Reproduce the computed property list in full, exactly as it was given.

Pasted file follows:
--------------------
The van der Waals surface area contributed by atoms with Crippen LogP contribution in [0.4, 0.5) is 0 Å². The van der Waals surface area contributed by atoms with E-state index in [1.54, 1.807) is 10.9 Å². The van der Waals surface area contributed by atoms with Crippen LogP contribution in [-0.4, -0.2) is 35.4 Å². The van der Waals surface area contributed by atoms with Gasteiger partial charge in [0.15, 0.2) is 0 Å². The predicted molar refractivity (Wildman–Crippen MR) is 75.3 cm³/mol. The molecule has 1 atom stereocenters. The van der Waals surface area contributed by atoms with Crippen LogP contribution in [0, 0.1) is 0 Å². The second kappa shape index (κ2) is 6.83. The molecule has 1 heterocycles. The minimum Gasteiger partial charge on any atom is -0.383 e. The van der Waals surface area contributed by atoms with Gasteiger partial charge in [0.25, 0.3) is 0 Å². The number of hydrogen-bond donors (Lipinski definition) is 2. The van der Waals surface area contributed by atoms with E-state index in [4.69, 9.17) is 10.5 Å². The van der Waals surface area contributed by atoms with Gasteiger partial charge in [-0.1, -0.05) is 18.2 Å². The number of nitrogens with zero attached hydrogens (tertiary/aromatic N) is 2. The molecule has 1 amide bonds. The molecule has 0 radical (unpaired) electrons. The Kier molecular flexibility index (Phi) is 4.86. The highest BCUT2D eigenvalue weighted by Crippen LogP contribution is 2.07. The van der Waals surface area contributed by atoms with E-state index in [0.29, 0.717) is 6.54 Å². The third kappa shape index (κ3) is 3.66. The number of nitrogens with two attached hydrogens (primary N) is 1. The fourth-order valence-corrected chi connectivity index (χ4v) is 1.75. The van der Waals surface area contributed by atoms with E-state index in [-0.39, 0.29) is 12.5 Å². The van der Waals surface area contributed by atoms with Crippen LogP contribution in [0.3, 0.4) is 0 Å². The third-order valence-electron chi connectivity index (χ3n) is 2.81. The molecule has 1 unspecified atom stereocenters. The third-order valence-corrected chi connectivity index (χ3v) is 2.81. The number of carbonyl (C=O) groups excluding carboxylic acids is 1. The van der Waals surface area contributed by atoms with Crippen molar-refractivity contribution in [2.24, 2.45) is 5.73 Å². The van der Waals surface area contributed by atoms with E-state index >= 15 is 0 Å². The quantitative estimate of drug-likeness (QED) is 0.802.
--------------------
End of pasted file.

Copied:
The van der Waals surface area contributed by atoms with Crippen LogP contribution in [0.4, 0.5) is 0 Å². The van der Waals surface area contributed by atoms with E-state index in [1.54, 1.807) is 10.9 Å². The van der Waals surface area contributed by atoms with Crippen LogP contribution in [-0.4, -0.2) is 35.4 Å². The van der Waals surface area contributed by atoms with Gasteiger partial charge in [0.15, 0.2) is 0 Å². The predicted molar refractivity (Wildman–Crippen MR) is 75.3 cm³/mol. The molecule has 1 atom stereocenters. The van der Waals surface area contributed by atoms with Crippen LogP contribution in [0, 0.1) is 0 Å². The second kappa shape index (κ2) is 6.83. The molecule has 1 heterocycles. The minimum Gasteiger partial charge on any atom is -0.383 e. The van der Waals surface area contributed by atoms with Gasteiger partial charge in [0.25, 0.3) is 0 Å². The number of hydrogen-bond donors (Lipinski definition) is 2. The van der Waals surface area contributed by atoms with E-state index in [4.69, 9.17) is 10.5 Å². The van der Waals surface area contributed by atoms with Gasteiger partial charge in [-0.1, -0.05) is 18.2 Å². The number of nitrogens with zero attached hydrogens (tertiary/aromatic N) is 2. The molecule has 1 amide bonds. The molecule has 0 radical (unpaired) electrons. The Kier molecular flexibility index (Phi) is 4.86. The highest BCUT2D eigenvalue weighted by Crippen LogP contribution is 2.07. The van der Waals surface area contributed by atoms with E-state index in [0.29, 0.717) is 6.54 Å². The third kappa shape index (κ3) is 3.66. The number of nitrogens with two attached hydrogens (primary N) is 1. The fourth-order valence-corrected chi connectivity index (χ4v) is 1.75. The van der Waals surface area contributed by atoms with E-state index in [-0.39, 0.29) is 12.5 Å². The van der Waals surface area contributed by atoms with Crippen LogP contribution in [0.3, 0.4) is 0 Å². The third-order valence-electron chi connectivity index (χ3n) is 2.81. The molecule has 1 unspecified atom stereocenters. The third-order valence-corrected chi connectivity index (χ3v) is 2.81. The number of carbonyl (C=O) groups excluding carboxylic acids is 1. The van der Waals surface area contributed by atoms with Crippen molar-refractivity contribution in [2.24, 2.45) is 5.73 Å². The van der Waals surface area contributed by atoms with E-state index >= 15 is 0 Å². The quantitative estimate of drug-likeness (QED) is 0.802.